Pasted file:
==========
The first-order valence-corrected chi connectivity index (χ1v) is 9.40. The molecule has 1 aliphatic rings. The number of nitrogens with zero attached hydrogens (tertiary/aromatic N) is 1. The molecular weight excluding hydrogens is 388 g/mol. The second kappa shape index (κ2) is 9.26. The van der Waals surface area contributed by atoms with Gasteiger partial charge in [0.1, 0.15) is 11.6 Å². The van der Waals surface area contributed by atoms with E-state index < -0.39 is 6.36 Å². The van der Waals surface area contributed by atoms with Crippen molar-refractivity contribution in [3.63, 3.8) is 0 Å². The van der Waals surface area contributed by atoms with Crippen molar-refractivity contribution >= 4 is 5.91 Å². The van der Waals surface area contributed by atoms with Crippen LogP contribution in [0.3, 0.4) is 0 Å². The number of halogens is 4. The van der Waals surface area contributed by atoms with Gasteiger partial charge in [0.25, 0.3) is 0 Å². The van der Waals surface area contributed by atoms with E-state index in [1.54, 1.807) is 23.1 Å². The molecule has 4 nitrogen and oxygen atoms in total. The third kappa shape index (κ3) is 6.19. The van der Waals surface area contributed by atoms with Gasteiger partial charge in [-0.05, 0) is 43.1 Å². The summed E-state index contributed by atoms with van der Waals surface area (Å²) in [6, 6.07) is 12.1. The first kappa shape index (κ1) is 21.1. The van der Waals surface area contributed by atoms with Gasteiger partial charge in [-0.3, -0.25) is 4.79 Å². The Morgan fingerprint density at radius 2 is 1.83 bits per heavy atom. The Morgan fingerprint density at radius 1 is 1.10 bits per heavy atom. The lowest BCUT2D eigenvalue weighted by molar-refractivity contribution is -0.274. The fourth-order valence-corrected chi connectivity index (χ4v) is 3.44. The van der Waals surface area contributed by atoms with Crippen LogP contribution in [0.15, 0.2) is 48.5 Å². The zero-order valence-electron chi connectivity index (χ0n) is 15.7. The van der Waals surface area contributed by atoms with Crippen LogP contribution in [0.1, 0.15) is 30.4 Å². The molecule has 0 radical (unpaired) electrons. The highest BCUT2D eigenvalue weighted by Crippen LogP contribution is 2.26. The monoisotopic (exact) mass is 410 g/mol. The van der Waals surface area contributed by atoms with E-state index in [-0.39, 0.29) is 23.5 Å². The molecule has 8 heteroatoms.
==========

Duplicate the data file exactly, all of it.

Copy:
The first-order valence-corrected chi connectivity index (χ1v) is 9.40. The molecule has 1 aliphatic rings. The number of nitrogens with zero attached hydrogens (tertiary/aromatic N) is 1. The molecular weight excluding hydrogens is 388 g/mol. The second kappa shape index (κ2) is 9.26. The van der Waals surface area contributed by atoms with Gasteiger partial charge in [0.1, 0.15) is 11.6 Å². The van der Waals surface area contributed by atoms with E-state index < -0.39 is 6.36 Å². The van der Waals surface area contributed by atoms with Crippen molar-refractivity contribution in [3.63, 3.8) is 0 Å². The van der Waals surface area contributed by atoms with Crippen molar-refractivity contribution >= 4 is 5.91 Å². The van der Waals surface area contributed by atoms with Crippen LogP contribution in [0.3, 0.4) is 0 Å². The number of halogens is 4. The van der Waals surface area contributed by atoms with Gasteiger partial charge in [0.25, 0.3) is 0 Å². The van der Waals surface area contributed by atoms with E-state index in [1.54, 1.807) is 23.1 Å². The molecule has 4 nitrogen and oxygen atoms in total. The third kappa shape index (κ3) is 6.19. The van der Waals surface area contributed by atoms with Gasteiger partial charge in [-0.05, 0) is 43.1 Å². The summed E-state index contributed by atoms with van der Waals surface area (Å²) in [6, 6.07) is 12.1. The first kappa shape index (κ1) is 21.1. The van der Waals surface area contributed by atoms with Gasteiger partial charge in [-0.3, -0.25) is 4.79 Å². The Morgan fingerprint density at radius 2 is 1.83 bits per heavy atom. The Morgan fingerprint density at radius 1 is 1.10 bits per heavy atom. The lowest BCUT2D eigenvalue weighted by molar-refractivity contribution is -0.274. The fourth-order valence-corrected chi connectivity index (χ4v) is 3.44. The van der Waals surface area contributed by atoms with Crippen LogP contribution in [0.15, 0.2) is 48.5 Å². The zero-order valence-electron chi connectivity index (χ0n) is 15.7. The van der Waals surface area contributed by atoms with Crippen LogP contribution in [0.1, 0.15) is 30.4 Å². The molecule has 0 radical (unpaired) electrons. The highest BCUT2D eigenvalue weighted by Crippen LogP contribution is 2.26. The monoisotopic (exact) mass is 410 g/mol. The van der Waals surface area contributed by atoms with E-state index in [-0.39, 0.29) is 23.5 Å². The molecule has 8 heteroatoms.